2. The problem with wind power is not a shortfall in technology. It is driven by the basic limitation that wind is a diffuse and unreliable energy source. This problem will not be solved by any amount of new technology, research money or propaganda, because no amount of research or wishful thinking will change the basic characteristics of the wind.

    There is in fact nothing terribly complicated about building a wind turbine (or a wave machine for that matter) – both require the application of simple mechanical engineering. But they need to be robust to survive the environment and that pushes up capital costs of expensive components.

    These things are failing early in life because manufacturers are under tremendous pressure to reduce capital costs, so that upfront costs are at least reasonable, which ultimately means under-engineering key components like the gear box and main bearings. Capital cost is ~70% of the cost of wind electricity. We could in fact engineer wind turbines today that would survive many years without maintenance. But they would be even more unaffordable than today’s unaffordable turbines.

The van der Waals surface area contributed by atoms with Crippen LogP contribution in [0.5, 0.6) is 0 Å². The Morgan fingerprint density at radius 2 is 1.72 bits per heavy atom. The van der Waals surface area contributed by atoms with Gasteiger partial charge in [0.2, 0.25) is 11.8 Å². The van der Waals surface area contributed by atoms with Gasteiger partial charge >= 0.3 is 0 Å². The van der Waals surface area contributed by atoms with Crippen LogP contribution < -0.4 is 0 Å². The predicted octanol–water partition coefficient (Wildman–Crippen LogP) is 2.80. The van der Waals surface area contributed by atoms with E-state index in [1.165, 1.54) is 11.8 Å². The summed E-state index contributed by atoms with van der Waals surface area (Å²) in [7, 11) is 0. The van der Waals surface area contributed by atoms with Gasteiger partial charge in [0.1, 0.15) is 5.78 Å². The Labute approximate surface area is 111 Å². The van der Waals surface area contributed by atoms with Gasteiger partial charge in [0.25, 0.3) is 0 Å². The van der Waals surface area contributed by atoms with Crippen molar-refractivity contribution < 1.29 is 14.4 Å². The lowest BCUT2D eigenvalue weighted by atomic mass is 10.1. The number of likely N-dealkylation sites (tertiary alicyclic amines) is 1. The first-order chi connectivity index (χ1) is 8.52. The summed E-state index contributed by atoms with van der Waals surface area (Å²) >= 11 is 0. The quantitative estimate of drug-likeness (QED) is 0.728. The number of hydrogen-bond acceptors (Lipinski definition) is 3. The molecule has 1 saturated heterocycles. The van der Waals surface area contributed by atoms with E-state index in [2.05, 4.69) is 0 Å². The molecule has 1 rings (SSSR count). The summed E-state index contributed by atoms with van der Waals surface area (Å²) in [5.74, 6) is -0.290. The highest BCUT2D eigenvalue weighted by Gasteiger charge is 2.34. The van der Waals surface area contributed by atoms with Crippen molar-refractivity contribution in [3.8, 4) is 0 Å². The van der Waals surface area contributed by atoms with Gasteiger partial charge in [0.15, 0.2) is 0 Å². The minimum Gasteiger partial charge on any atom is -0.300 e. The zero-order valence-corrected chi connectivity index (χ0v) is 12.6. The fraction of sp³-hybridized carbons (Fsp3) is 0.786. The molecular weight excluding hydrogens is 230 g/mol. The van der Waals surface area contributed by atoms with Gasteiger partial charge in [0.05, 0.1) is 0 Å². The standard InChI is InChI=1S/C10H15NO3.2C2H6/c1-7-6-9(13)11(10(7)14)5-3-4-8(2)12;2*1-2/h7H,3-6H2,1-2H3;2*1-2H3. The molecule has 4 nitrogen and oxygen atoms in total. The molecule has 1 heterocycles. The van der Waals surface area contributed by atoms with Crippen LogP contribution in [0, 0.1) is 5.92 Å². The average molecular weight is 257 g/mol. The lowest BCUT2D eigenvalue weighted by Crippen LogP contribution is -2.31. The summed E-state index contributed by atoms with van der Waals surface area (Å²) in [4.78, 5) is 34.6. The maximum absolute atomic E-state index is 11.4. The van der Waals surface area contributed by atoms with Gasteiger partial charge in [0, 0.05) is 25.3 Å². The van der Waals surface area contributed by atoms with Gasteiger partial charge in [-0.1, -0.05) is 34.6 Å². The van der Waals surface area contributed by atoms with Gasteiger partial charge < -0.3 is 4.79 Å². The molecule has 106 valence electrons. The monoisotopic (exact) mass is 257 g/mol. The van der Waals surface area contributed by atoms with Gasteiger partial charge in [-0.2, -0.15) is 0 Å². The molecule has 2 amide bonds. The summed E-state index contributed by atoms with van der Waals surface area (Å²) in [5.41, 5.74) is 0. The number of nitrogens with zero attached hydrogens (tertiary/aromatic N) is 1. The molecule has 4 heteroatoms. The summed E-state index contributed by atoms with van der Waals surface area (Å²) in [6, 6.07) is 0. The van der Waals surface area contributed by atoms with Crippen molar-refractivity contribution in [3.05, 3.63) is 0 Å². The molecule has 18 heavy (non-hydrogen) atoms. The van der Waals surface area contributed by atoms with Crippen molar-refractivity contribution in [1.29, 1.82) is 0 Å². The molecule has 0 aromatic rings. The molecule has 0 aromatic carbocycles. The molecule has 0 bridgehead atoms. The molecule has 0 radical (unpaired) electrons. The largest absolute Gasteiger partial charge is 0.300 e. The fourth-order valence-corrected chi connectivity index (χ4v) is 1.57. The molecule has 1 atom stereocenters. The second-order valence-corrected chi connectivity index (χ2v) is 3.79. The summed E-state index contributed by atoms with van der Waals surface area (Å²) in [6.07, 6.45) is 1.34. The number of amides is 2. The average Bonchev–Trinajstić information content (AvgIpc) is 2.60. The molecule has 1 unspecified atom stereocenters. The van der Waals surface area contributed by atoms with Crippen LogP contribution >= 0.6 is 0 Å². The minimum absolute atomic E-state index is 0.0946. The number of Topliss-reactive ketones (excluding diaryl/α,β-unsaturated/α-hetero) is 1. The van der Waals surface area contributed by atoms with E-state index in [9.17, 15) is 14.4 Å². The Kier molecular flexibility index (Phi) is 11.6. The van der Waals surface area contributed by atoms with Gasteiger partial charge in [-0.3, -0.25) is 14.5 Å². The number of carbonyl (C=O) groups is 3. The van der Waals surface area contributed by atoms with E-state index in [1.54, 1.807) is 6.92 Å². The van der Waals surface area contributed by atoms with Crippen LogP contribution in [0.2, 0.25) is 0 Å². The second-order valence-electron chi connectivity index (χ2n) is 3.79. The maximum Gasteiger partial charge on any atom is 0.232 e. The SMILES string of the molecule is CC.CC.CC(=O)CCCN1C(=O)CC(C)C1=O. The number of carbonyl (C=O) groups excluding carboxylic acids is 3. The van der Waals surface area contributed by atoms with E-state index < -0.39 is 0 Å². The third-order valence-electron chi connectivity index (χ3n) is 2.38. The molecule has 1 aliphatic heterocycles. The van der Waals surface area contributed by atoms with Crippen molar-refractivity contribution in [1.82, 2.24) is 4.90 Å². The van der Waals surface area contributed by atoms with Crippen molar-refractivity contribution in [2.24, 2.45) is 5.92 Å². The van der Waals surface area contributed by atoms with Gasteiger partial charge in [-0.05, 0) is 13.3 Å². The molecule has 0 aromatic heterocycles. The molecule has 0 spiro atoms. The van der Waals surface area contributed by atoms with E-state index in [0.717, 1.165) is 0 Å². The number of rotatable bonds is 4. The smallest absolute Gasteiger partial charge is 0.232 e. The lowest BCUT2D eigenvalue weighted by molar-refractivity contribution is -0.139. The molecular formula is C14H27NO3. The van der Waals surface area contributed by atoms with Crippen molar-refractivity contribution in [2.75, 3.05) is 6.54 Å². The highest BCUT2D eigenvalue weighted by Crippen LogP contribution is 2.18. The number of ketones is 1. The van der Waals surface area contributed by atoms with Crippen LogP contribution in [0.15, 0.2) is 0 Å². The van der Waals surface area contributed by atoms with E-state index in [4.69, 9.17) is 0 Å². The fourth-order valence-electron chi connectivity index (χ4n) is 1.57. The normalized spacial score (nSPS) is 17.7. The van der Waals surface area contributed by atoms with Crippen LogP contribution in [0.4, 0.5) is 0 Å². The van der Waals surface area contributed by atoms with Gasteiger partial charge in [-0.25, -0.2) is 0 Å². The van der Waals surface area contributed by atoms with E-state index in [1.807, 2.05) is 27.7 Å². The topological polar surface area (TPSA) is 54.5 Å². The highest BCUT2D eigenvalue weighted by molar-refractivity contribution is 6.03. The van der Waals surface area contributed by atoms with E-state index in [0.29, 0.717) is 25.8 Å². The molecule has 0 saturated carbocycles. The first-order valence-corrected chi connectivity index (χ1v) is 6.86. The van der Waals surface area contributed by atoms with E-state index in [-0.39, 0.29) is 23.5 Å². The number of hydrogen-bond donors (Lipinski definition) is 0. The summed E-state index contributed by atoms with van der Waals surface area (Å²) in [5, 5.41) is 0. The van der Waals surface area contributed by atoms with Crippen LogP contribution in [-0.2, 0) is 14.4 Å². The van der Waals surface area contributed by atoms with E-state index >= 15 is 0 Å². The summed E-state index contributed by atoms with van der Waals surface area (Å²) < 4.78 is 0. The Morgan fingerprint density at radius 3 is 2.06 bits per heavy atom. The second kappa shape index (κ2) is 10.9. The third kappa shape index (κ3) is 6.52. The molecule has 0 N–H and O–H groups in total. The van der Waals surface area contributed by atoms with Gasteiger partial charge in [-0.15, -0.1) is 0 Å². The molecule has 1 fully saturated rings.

Wind turbines are impractical for simple reason that wind is a diffuse, low power density energy source, about 2W/m2 on average. For solar power, the figure is close to 5W/m2 under UK conditions, but harnessing it requires slabs of expensive crystaline silicon. Both vary randomly and unpredictably. Compare this to the power density of the inside of a nuclear reactor pressure vessel, which is something like 3 million times greater and does not vary at all until with move control rods.

    It should come as no surprise that the average PWR generates for 2.5-4 pence per KWh, whereas offshore wind generates at a wopping 14.5pence/kWh, and solar something like 25p/kWh. And this does not include storage or load balancing costs. These technologies will never be affordable as base load energy sources.